Now, Mr. Armstrong has been gifted with exceptional physiology, and many claim that’s why he wins. While this may be true, it is advantageous for people to think that way. When you discard something great to prove you are not worthy, you are in fact employing a kill-strategy to avoid doing the one thing that can help you succeed. Why do that? It’s easier.

If you need proof to accept this, take a look at Armstrong’s competitors. During his reign as Tour champion, he released a book with his coach and even had a tv program detailing his training methods and life. What did his competitors and other people say then? Impossible. No one can train that hard and be so self-disciplined. Why would they say that? Simple, it’s easier.

What success takes
Everyone knows that it takes hard work to succeed. It takes a few other things too, such as calculated risk-taking, preparation, dedication, self-discipline, and strategy.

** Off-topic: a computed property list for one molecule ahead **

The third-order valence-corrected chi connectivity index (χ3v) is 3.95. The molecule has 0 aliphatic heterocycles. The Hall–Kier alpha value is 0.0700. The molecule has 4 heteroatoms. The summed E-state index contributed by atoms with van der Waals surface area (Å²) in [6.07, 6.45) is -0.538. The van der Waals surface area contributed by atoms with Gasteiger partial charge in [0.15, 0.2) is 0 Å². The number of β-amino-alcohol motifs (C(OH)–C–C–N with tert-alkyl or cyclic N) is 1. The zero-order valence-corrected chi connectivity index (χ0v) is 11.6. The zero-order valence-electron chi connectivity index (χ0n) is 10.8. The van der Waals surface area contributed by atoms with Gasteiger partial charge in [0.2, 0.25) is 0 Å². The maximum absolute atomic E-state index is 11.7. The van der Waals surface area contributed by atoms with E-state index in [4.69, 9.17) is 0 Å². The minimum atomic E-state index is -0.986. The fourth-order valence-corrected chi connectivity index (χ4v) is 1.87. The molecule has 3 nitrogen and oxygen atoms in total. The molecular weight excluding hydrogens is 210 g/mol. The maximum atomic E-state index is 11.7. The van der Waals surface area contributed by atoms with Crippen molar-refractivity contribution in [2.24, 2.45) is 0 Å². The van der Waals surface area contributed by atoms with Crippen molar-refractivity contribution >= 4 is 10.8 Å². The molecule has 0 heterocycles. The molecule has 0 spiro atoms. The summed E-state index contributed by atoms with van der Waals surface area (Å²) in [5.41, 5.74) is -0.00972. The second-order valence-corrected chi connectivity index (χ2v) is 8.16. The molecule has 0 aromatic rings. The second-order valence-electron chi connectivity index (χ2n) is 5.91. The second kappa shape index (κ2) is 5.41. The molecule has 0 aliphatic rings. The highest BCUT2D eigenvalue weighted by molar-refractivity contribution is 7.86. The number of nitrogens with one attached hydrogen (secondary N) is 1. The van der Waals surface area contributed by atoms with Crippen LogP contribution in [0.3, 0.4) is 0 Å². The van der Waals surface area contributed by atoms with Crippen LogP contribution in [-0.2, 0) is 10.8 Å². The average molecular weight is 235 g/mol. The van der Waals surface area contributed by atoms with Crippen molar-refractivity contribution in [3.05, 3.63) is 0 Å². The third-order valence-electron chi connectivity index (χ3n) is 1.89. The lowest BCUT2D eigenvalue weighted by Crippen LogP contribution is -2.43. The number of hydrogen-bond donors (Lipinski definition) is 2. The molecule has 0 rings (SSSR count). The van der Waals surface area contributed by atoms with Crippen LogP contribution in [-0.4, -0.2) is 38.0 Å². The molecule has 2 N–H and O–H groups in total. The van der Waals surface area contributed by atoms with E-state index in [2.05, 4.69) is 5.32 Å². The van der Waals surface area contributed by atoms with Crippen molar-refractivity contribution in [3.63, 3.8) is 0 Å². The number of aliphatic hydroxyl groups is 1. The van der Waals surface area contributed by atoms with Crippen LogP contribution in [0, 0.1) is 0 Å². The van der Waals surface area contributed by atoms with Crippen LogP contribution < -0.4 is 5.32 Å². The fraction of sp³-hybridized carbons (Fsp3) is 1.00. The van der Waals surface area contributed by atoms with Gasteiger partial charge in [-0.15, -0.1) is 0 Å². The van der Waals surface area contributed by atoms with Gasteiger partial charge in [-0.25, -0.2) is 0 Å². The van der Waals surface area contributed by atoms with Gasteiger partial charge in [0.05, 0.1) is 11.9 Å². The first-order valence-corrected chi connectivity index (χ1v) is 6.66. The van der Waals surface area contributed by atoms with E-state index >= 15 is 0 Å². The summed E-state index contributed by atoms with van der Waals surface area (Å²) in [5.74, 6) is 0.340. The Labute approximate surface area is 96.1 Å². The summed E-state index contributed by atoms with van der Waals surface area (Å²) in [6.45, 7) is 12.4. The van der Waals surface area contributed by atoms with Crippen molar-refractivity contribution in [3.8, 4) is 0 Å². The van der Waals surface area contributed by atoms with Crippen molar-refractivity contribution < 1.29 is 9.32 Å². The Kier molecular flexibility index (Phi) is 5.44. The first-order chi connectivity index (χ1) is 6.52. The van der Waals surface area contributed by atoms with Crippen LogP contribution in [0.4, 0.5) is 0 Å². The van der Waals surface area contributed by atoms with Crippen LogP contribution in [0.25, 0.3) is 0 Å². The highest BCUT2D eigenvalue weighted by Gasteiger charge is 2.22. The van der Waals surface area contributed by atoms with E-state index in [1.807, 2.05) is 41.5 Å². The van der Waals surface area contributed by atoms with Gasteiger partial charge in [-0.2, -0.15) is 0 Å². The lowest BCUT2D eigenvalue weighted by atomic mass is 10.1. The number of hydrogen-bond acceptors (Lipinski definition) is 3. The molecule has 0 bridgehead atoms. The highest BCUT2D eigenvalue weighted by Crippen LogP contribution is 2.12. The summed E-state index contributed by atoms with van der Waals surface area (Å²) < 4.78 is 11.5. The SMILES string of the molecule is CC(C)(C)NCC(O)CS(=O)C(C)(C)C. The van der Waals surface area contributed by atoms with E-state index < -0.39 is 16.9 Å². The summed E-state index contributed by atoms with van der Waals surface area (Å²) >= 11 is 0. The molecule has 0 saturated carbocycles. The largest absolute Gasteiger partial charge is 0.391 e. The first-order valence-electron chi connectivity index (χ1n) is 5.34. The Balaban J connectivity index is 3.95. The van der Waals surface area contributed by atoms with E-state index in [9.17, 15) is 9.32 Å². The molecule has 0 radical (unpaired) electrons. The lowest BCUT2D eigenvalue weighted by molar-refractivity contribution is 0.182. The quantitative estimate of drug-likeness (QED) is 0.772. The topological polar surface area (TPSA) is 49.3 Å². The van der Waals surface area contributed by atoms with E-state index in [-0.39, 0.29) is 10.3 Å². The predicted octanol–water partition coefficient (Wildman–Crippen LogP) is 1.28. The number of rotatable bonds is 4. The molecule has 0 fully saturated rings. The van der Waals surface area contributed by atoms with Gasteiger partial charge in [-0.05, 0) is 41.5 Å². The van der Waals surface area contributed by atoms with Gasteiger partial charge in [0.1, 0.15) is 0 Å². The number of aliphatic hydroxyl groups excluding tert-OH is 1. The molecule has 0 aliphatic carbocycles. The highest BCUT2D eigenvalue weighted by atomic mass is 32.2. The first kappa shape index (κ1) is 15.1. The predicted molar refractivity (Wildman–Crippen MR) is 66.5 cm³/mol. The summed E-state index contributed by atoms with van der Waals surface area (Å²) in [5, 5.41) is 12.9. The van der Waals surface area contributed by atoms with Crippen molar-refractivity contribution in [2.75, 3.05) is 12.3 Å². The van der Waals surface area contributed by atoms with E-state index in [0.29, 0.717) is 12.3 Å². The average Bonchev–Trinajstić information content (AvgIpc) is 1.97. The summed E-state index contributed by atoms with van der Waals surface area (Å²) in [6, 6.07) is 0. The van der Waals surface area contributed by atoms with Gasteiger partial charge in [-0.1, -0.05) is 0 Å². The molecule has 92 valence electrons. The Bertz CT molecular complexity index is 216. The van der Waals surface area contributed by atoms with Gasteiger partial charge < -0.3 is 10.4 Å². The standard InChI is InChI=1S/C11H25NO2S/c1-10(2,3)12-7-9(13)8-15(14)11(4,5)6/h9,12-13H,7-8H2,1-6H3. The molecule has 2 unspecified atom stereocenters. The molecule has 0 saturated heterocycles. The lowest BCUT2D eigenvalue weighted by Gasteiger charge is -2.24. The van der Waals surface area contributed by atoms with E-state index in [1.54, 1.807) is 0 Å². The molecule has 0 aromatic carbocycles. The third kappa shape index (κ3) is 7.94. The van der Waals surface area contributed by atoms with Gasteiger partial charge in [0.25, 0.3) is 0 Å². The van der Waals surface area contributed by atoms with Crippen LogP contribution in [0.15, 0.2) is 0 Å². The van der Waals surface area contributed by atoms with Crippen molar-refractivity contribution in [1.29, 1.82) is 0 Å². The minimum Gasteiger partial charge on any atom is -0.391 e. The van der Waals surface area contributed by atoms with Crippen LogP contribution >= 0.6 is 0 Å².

Big businesses have a sometimes not-so-obvious advantage here because they have the larger budgets and people to examine concepts from more angles. And sometimes, they do it. Those are the companies that live, thrive and dominate a market.

Small businesses, on the other hand, rarely have the people or organizational structure to even think about strategy. They are usually too close to their work to have the objectivity needed to succeed. The result is marketing that often falls on its face. Oddly, they are ok with that because it justifies not putting in the key efforts it takes to succeed. Of course, it also gives business owners justification to not budget for strong marketing efforts.

People get to go home early, there’s less to manage, less to spend, less outsider involvement, less less, less. And less profits.

Why would anyone sabotage their own business like that? Well, honestly, it’s easier to make just enough money to be profitable than it is to be wildly profitable. It’s not nearly as much fun though.

Strategy is so much fun!